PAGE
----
We are not after any gossip about what's going on at your firm. We just want to know what's going through your mind, working in the markets during these historic times.
Reuters reports that Fortis CEO Herman Verwilst has told Dutch daily newspaper De Telegraaf that he may sell additional business units as part of his plan to raise $11.6bn to beef up the firm's balance sheet.
This little ditty should be sung to the tune of Gloria Gaynor's 'I Will Survive'.
US Treasury Secretary Hank Paulson has been rather busy lately, and former rogue trader Nick Leeson (always up for doing something interesting, and a spot for Hank) was apparently asked to stand in for him and arrange the US government's bailout of the financial markets last week.
Reuters reports that Morgan Stanley CEO John Mack told his staff Thursday that although he remained confident that the firm was well-placed to come through the current market turmoil, he is continuing to explore options to ensure that it doesn't meet the same fate as Lehman Brothers.
Well, there could be a few runners for that accolade (Bear Stearns, Citi, Lehman Brothers, Merrill Lynch, UBS, etc), but at least in Germany the 'dumbest' bank has been officially annointed. It's state-owned German lender KfW Bankengruppe.
Merrill Lynch CEO John Thain received the plaudits this week for moving quickly to save his firm by merging with Bank of America. Thain's actions contrasted with the indecisiveness displayed by Lehman boss Richard Fuld, which, in the end, caused the demise of the firm he had done so much to build.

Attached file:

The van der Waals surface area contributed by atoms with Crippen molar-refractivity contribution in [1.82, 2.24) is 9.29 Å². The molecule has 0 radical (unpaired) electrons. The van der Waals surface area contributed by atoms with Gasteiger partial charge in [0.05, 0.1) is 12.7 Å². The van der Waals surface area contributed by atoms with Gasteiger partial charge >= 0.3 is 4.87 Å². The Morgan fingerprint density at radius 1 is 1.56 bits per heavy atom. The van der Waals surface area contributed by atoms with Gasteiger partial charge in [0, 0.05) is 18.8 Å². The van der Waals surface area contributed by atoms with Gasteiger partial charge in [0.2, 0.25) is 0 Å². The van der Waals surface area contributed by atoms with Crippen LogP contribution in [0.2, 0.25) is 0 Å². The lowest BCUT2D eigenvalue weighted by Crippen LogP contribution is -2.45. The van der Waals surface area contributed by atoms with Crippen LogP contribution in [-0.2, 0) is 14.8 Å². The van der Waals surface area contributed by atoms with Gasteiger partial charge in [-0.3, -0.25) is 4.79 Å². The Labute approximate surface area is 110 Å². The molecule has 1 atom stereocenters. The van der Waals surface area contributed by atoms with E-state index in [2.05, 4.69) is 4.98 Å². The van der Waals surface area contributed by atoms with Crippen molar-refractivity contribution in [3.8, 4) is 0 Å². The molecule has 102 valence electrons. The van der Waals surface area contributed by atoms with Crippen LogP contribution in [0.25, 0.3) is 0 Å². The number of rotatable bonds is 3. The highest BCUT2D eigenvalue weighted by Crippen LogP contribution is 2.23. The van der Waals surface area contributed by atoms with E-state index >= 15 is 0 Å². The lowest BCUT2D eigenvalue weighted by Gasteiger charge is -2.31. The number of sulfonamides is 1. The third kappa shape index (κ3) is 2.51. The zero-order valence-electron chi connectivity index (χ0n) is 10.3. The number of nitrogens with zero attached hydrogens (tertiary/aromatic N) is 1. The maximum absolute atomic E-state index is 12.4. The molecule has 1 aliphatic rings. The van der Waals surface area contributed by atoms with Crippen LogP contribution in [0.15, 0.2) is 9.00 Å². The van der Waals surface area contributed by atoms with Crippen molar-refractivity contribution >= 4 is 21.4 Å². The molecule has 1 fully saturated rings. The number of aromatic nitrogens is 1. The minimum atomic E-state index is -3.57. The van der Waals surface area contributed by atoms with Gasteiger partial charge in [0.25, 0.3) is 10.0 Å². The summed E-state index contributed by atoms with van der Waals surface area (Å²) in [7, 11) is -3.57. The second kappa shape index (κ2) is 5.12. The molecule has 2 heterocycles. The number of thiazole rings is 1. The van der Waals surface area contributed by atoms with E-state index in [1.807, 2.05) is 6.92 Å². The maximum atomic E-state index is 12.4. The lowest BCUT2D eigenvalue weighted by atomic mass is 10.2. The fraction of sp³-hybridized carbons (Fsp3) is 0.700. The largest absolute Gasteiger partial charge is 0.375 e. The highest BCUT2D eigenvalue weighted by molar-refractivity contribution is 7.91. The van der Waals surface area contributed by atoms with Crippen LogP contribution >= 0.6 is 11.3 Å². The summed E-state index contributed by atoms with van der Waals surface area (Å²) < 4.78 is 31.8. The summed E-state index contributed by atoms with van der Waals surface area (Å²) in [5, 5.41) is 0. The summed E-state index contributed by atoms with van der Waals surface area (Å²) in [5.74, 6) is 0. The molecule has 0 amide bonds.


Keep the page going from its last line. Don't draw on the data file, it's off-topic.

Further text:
There's been a lot of talk this week that the broker-dealer model will soon be history. The demise of Lehman Brothers leaves just two large stand-alone securities houses - Morgan Stanley and Goldman Sachs. Incredibly, the question now is how long can even these great franchises survive ?
Small comfort though it may be in the scheme of things, at least Lehman Brothers' London-based staff will get paid Friday - as long as they continue to rock up to work. Bloomberg reports that administrators for the firm have managed to negotiate a loan to enable them to pay Lehman's City staff their September salaries.
As US stocks fell again Wednesday (the falls in the S&P since October has now taken care of around 50% of the gains in stock seen in the bull market which lasted from October 2002 to October 2007), Bloomberg reports that former AIG CEO 'Hank' Greenberg has seen the value of the stake he controls in the company drop by around $2.4bn this week alone (taking the fall to $5.9bn this month!).